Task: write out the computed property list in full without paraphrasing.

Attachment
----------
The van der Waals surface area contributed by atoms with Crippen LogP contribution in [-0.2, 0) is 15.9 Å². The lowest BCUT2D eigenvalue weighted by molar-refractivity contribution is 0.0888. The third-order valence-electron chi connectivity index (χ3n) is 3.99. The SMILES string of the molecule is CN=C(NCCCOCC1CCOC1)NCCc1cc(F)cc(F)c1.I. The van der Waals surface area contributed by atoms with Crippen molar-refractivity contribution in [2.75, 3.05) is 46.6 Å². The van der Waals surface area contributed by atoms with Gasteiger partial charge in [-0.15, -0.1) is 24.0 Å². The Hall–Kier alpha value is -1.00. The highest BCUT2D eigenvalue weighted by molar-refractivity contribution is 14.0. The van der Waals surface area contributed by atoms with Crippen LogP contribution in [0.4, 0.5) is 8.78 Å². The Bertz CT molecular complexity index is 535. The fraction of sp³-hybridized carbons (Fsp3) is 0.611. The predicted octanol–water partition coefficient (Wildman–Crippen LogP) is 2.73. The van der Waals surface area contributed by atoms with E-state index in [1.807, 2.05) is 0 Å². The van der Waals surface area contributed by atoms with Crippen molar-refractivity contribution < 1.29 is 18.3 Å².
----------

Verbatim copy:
The van der Waals surface area contributed by atoms with Crippen LogP contribution in [-0.2, 0) is 15.9 Å². The lowest BCUT2D eigenvalue weighted by molar-refractivity contribution is 0.0888. The third-order valence-electron chi connectivity index (χ3n) is 3.99. The SMILES string of the molecule is CN=C(NCCCOCC1CCOC1)NCCc1cc(F)cc(F)c1.I. The van der Waals surface area contributed by atoms with Crippen molar-refractivity contribution in [2.75, 3.05) is 46.6 Å². The van der Waals surface area contributed by atoms with Gasteiger partial charge in [-0.15, -0.1) is 24.0 Å². The Hall–Kier alpha value is -1.00. The highest BCUT2D eigenvalue weighted by molar-refractivity contribution is 14.0. The van der Waals surface area contributed by atoms with Crippen LogP contribution in [0.4, 0.5) is 8.78 Å². The Bertz CT molecular complexity index is 535. The fraction of sp³-hybridized carbons (Fsp3) is 0.611. The predicted octanol–water partition coefficient (Wildman–Crippen LogP) is 2.73. The van der Waals surface area contributed by atoms with E-state index in [1.807, 2.05) is 0 Å². The van der Waals surface area contributed by atoms with Crippen molar-refractivity contribution < 1.29 is 18.3 Å².